Originally posted in The Financial Express on 27 April 2022
The government now intends to get advice from global experts to carry out the country’s overall liquefied natural gas (LNG) purchases, terminal development and other relevant activities.
State-run Rupantarita Prakritik Gas Company Ltd, a wholly owned subsidiary of Petrobangla, has already invited international consulting firms to submit expressions of interest (EoIs) for advising on technical, commercial and financial issues on LNG.
Bangladesh is currently undergoing a natural gas crisis with dwindling natural gas reserves of domestic gas fields and trying to meet the growing demand with LNG imports.
State-run Petrobangla has already increased LNG imports from the volatile spot market, where the current price is hovering around US$30 per metric million British thermal units (mmBtu).
Under long-term contract, Qatar’s Qatargas has also increased supply of LNG during the current summer by re-scheduling its previous cargo delivery plan for Bangladesh.
Petrobangla had imposed a 10-day gas rationing from April 12 to April 21 in industries for the first time asking industrial consumers not to consume natural gas four hours daily from 5pm to 9pm to cope with short supply of natural gas.
A six-hour gas rationing for CNG filling stations from 5pm to 11pm is still in execution.
Country’s two operational floating, storage, re-gasification units (FSRUs) are running around their maximum capacity, re-gasifying around 800 million cubic feet per day (mmcfd) of LNG to meet the mounting domestic demand of natural gas.
The government is also working to build a 1,000 mmcfd capacity land based LNG import terminal and the request for proposals has already been issued to eight previously short-listed global firms in order to select the contractor.
To carry out the government’s future LNG activities smoothly, the selected consultancy firm will have to carry out comprehensive and conclusive consultancy services for LNG procurement, LNG terminal development, and future LNG activities.
The firm will have to observe, investigate and recommend on LNG imports, LNG carrier scheduling, supply chain management, LNG terminal development and other ongoing and future LNG activities in Bangladesh.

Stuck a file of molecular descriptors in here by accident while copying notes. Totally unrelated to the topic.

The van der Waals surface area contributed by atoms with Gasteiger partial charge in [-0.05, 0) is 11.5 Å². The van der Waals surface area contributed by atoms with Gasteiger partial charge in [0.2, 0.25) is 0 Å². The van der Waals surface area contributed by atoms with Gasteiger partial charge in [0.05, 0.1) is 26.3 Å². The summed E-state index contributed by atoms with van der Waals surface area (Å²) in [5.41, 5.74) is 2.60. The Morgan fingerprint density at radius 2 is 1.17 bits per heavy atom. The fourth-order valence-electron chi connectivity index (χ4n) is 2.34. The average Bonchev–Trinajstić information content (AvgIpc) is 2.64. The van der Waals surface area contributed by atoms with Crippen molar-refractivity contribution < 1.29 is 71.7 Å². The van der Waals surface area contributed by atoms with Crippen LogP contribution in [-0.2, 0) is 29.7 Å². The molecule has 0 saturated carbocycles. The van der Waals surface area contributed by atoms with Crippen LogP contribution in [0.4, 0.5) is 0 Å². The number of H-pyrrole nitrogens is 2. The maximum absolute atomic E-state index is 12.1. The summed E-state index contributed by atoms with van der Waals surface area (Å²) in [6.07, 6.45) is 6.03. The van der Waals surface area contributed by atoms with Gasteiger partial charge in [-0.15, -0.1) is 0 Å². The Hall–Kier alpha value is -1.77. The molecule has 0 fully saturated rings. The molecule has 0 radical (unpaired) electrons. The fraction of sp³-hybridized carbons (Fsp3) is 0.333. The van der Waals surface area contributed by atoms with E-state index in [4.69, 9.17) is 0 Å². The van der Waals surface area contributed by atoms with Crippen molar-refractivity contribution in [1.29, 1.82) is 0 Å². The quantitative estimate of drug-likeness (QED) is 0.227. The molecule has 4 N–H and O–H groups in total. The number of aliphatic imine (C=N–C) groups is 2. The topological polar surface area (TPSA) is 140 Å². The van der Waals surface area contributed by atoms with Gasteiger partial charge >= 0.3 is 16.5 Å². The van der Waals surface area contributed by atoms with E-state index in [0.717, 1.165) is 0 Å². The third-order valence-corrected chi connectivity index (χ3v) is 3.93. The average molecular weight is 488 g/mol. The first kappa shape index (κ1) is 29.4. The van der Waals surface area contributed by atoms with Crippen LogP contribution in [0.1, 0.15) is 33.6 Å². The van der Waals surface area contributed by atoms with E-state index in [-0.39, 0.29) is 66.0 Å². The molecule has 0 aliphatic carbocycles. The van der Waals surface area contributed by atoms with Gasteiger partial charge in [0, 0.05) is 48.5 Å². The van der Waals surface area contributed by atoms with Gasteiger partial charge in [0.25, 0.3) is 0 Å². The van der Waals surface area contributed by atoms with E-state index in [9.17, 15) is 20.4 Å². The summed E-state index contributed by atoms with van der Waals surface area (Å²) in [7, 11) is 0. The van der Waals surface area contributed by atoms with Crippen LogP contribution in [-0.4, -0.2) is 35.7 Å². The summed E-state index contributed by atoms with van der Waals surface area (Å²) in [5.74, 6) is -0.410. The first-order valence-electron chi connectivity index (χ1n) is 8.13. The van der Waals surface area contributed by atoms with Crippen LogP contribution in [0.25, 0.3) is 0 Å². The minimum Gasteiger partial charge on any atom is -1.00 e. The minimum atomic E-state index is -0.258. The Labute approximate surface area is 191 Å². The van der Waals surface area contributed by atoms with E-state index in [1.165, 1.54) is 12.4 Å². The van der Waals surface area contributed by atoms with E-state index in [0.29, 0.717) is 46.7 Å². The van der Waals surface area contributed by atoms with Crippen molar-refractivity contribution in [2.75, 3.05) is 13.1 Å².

The firm will undertake and coordinate preparation and finalisation of the annual delivery programme for cargoes from LNG sources into two FSRU terminals and other future terminals.
It will have to review performance of the FSRU terminals and review energy balance periodically and analyse the LNG market and recommend LNG procurement for long-term and spot market.
The consulting firm will have to support Bangladesh in finalising LNG sales and purchase agreements, terminal use agreement, implementation agreement, and charter agreements for carriers.
It will have to provide support during construction of the terminal facilities, from signing of final agreement with the terminal developer to commissioning and acceptance of the terminal.
The consulting firm will have to comment, recommend and advise on project cost estimates with financial and economic analysis submitted by the build, own, operate and transfer (BOOT) developer, and the design, drawing and monthly progress report submitted by the BOOT developer.
It will also have to recommend the capacity-building procedure of the Rupantarita Prakritik Gas Company Ltd.
Sources said the government earlier appointed Japanese consulting firm Tokyo Gas Co Ltd to carry out a feasibility study and prepared the request-for-proposal documents to help select the contractor for building the land-based LNG terminal.
Petrobangla also selected Scotland’s Wood Mackenzie to carry out the job of sweetening Bangladesh’s offshore model production sharing contract to make it lucrative for the international oil companies to carry out hydrocarbon exploration in the Bay.
This was the first time that Petrobangla appointed an international consultant to review the model production sharing contract. Previously, Petrobangla would do it on its own by its manpower.